Jewish World Review
http://www.jewishworldreview.com | (KRT) Industry professionals, consumer advocates and veteran shoppers have these tips for improving your odds of collecting on rebate claims:
Before you leave the store, make sure the UPC code is still on the box. At stores that sell returned merchandise, the UPC code may already have been used for a rebate, making your request ineligible.
Test the product to make sure it works before sending in the rebate.
Read the rules carefully. Some require you to circle the product on the receipt. Others have strict deadlines. Make sure you've included the right mailing address. "Follow instructions to a T," said Linda Badger, a staff attorney for the Federal Trade Commission. "Sometimes they ask for the original UPC code. Other times, the serial number."
Make sure you get enough receipts when buying multiple products. Consumer Paul Houle of Costa Mesa, Calif., who says he has collected $2,245 on 114 rebates in the past 18 months, said, "If you purchase more than one rebate product, and the store doesn't print enough copies, you're in trouble. ... I've learned to carefully read online rebates before I buy."
Write legibly. David McIntyre, president of Global Fulfillment Systems, suggests using a mailing label, but that's not always allowed. Some rebate claims must be handwritten.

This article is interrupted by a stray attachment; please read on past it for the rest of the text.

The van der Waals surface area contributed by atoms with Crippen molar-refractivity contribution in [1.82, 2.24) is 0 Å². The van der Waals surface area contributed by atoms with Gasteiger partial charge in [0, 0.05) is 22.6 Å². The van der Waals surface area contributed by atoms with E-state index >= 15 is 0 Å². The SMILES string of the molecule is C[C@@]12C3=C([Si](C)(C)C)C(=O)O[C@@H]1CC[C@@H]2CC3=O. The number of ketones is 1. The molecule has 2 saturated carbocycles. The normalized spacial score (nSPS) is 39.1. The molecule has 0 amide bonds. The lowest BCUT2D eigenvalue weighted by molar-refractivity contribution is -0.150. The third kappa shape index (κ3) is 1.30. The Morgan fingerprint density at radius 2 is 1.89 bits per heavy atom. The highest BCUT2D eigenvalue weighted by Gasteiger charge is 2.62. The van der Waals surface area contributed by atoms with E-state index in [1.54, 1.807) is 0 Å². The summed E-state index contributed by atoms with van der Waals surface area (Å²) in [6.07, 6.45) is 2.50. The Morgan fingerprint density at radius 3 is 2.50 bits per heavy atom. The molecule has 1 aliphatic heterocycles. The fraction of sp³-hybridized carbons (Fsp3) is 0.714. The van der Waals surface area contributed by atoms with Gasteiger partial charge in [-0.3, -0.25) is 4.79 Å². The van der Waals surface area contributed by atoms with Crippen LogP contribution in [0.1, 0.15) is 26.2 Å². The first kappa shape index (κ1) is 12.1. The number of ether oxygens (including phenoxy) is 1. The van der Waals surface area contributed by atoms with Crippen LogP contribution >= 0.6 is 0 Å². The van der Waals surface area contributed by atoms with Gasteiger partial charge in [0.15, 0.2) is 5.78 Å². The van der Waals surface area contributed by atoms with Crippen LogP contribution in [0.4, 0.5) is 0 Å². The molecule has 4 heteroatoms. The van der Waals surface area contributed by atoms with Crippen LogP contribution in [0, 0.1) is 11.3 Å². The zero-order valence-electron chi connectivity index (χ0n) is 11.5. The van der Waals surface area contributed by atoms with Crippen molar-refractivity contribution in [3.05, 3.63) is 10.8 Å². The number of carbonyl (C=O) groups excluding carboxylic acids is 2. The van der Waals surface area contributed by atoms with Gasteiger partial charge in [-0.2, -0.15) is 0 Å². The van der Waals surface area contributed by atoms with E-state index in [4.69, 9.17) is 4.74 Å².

Keep copies of everything, especially the rebate form, so you know whom to contact if your rebate is lost or rejected.
Staple everything together. Missing UPC codes are sometimes found stuck in an envelope, IOgear marketing specialist Dave Green said.
If you run into a problem with your claim, don't call to yell at the person on the other end of the phone. "If someone cusses out the CEO, they're not going to get the rebate," said Bradley Morse, vice president of marketing at D-Link Systems Inc. "Cool heads prevail."
If your request is rejected, complain. Ask for the manager. Write to the CEO. Send copies of your complaints to government agencies. File a complaint with the agencies.
Where to complain:
Federal Trade Commission: www.ftc.gov/ftc/consumer.htm
Better Business Bureau: www.bbbonline.com/consumer/complaint.asp
California Department of Consumer Affairs: http://dca.ca.gov/complainthelp/citizen-complaint.html or (800) 952-5210.
California Attorney General: http://caag.state.ca.us/consumers/index.htm or (800) 952-5225.
You can always complain to the store where you bought the product, even though most rebates are from the manufacturer and have nothing to do with the store. Many retailers pride themselves on customer service and may be willing to grant your rebate to appease a customer.
A few consumer Web sites are loaded with tips and contact numbers: TechBargains offers phone numbers and addresses for several manufacturers, retailers and rebate fulfillment centers, at www.techbargains.com/rebates.cfm (toward the bottom).
The Rip-off Report, at www.ripoffreport.com, lets you search for complaints made against a specific merchant. It also offers merchants a way to rebut charges. Its editor, Ed Magedson, who favors federal standards for rebates, said he has received some 35,000 complaints regarding mail-in rebates in less than two years. His Phoenix-based site tries to step in when it can and has had success calling manufacturers and retailers about rebate problems, he said.
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